Journalism ethics expert in 'Scud Stud' defamation case defends column

CALGARY -- An expert on journalistic ethics testified Friday that he doesn't believe a one-time Postmedia columnist did anything wrong when he wrote a contentious article about former journalist Arthur Kent.

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Dean Jobb, an associate professor of the School of Journalism at the University of Kings College in Halifax, was hired by Postmedia to write a rebuttal of an earlier report by Jeffrey Dvorkin, director of the University of Toronto's journalism program.

Kent, 61, sued Postmedia, the National Post and Don Martin over a column written about him during the 2008 Alberta election.

Kent became known as the "Scud Stud" for his reporting on Iraqi missile strikes for NBC during the Gulf War. The column at issue said he was a "dud" on the campaign trail.

It used unnamed sources to paint Kent as a loose cannon who criticized the party and its leadership.

Dvorkin, a former managing editor and chief journalist at CBC radio, testified earlier that the article didn't "meet the standards of journalism at any level." He also criticized the use of anonymous sources and suggested it was based on spurious information.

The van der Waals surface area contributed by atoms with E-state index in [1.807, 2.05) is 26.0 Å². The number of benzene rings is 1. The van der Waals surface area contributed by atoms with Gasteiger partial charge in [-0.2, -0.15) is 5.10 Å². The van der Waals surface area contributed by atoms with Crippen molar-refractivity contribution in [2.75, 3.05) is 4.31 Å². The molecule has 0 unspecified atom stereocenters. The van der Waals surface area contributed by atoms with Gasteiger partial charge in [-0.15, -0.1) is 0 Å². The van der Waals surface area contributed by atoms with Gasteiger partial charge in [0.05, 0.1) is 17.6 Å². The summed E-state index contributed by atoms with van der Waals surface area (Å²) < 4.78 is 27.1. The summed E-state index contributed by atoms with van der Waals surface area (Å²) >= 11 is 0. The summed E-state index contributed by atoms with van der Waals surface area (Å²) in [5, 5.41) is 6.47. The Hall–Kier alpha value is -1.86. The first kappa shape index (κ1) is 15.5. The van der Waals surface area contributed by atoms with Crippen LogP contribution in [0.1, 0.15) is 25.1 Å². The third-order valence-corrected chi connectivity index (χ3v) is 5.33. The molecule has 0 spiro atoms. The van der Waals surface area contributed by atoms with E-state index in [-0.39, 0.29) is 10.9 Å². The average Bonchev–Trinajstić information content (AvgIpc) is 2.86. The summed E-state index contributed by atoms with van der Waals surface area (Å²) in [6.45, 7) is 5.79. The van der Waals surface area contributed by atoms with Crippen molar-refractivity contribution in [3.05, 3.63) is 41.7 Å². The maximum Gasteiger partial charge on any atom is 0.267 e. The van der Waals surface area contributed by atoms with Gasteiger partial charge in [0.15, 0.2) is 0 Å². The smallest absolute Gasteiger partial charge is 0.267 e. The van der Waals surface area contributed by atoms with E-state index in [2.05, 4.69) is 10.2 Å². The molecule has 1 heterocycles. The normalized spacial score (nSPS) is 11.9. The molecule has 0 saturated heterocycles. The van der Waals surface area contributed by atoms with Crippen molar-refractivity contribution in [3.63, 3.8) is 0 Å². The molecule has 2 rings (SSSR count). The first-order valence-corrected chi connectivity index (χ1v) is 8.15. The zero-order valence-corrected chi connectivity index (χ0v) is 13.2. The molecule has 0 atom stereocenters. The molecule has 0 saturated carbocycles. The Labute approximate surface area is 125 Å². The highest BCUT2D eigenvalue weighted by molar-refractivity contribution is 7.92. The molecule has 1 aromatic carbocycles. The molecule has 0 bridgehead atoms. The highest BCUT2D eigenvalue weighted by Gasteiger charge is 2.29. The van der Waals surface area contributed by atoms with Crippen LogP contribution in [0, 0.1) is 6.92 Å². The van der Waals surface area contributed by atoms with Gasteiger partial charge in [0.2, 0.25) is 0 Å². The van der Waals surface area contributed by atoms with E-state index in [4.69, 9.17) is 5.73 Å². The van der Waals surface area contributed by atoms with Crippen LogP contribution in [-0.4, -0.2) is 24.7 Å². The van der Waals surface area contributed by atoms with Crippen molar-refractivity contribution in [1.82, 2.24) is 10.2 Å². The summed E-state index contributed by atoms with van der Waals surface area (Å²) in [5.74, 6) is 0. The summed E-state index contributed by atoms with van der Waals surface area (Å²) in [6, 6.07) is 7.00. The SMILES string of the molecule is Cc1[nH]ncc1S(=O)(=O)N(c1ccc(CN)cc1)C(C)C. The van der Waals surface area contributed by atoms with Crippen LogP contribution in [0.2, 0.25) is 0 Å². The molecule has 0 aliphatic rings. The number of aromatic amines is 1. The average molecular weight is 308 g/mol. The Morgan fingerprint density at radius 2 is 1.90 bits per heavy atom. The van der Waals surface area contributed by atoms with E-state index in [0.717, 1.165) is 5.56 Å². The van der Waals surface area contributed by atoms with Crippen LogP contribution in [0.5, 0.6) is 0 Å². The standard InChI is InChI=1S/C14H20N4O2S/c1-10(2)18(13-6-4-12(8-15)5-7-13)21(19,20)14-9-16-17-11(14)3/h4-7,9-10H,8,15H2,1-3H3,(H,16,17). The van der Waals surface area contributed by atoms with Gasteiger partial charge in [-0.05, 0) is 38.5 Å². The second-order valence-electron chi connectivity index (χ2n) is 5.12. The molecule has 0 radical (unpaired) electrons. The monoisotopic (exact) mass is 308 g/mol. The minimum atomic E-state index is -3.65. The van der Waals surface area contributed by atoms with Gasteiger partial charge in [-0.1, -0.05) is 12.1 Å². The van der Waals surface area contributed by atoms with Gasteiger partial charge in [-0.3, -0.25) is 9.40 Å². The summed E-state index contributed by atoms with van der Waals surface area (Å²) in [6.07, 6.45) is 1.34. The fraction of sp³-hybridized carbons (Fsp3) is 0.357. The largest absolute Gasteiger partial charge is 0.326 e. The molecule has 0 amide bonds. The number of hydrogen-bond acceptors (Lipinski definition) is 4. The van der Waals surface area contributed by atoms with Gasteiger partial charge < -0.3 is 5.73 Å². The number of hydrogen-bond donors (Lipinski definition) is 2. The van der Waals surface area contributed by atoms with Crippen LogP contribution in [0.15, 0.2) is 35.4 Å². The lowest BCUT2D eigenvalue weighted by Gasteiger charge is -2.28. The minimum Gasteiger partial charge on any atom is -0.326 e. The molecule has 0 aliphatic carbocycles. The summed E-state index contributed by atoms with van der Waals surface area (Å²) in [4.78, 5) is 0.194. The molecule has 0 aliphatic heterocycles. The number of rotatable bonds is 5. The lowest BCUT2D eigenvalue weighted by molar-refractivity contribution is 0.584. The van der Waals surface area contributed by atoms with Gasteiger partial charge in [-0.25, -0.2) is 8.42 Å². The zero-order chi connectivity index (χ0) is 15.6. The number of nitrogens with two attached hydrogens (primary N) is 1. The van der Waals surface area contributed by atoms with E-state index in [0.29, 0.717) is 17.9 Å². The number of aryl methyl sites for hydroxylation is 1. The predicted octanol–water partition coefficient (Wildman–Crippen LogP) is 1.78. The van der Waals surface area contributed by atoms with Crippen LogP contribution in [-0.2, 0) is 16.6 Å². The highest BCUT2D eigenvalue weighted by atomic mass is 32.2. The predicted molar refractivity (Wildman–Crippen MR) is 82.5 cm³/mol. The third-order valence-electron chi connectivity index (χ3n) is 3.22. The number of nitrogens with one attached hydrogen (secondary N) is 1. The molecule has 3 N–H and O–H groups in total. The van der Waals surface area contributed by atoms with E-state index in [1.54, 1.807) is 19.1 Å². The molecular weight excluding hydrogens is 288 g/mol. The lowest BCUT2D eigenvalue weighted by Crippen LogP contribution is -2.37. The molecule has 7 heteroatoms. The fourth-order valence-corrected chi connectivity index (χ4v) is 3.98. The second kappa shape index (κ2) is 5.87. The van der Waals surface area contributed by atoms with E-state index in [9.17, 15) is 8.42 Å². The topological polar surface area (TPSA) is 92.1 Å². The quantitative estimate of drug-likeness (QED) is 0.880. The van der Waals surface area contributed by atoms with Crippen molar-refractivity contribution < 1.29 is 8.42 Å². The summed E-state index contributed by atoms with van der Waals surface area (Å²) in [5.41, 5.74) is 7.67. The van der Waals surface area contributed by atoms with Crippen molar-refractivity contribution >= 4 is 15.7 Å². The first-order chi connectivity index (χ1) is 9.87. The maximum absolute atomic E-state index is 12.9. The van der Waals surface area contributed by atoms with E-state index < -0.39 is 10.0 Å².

Jobb, who has written a number of commentaries and feature articles for Postmedia, said he is satisfied that Martin was following solid journalist practices.

"He's researching a campaign. He's talking to two key insiders. He's able to obtain an internal email that backs up and corroborates what he's hearing," Jobb said.

"This is extensive research, and while columnists do comment on the news, they often do and should do their own investigation or research to follow up," he added.

"He's done what an experienced columnist would do in this situation. He's followed the leads he's been given and done more research to back up his opinion."

Jobb is satisfied Martin, who sent an email to the campaign website seeking comment from Kent and said no one answered when he called the office, made a sufficient effort to reach the candidate.

He also defended the use of anonymous sources, which he said remain recognized by leading news organization, especially in matters of public interest.

Jobb said politics, the conduct of political parties and behaviour of politicians are "obviously a matter of public interest in a democracy."

"This is consistent with ethical conduct of a journalist."

Under cross-examination, Jobb was asked about an admission by Martin during his testimony that a key paragraph in his article was not true.

Part of the column read: "Alberta Conservatives have bestowed problem candidate Arthur Kent with a less flattering designation as he noisily blusters his way through their reeling election campaign -- the 'Dud Scud."'

Martin acknowledged it wasn't several individuals who used the name, but just one person, and he couldn't remember who it was.

"Would you agree if that proposition is not true, then paragraph two should not be in the article at all?" Kent's lawyer, Kent Jesse, asked Jobb.

"It certainly shouldn't read that way," Jobb said.

Jobb was the final defence witness in proceedings that have spread over four weeks and heard from dozens of witnesses.

Closing arguments are scheduled for next Wednesday with a decision sometime in the new year.



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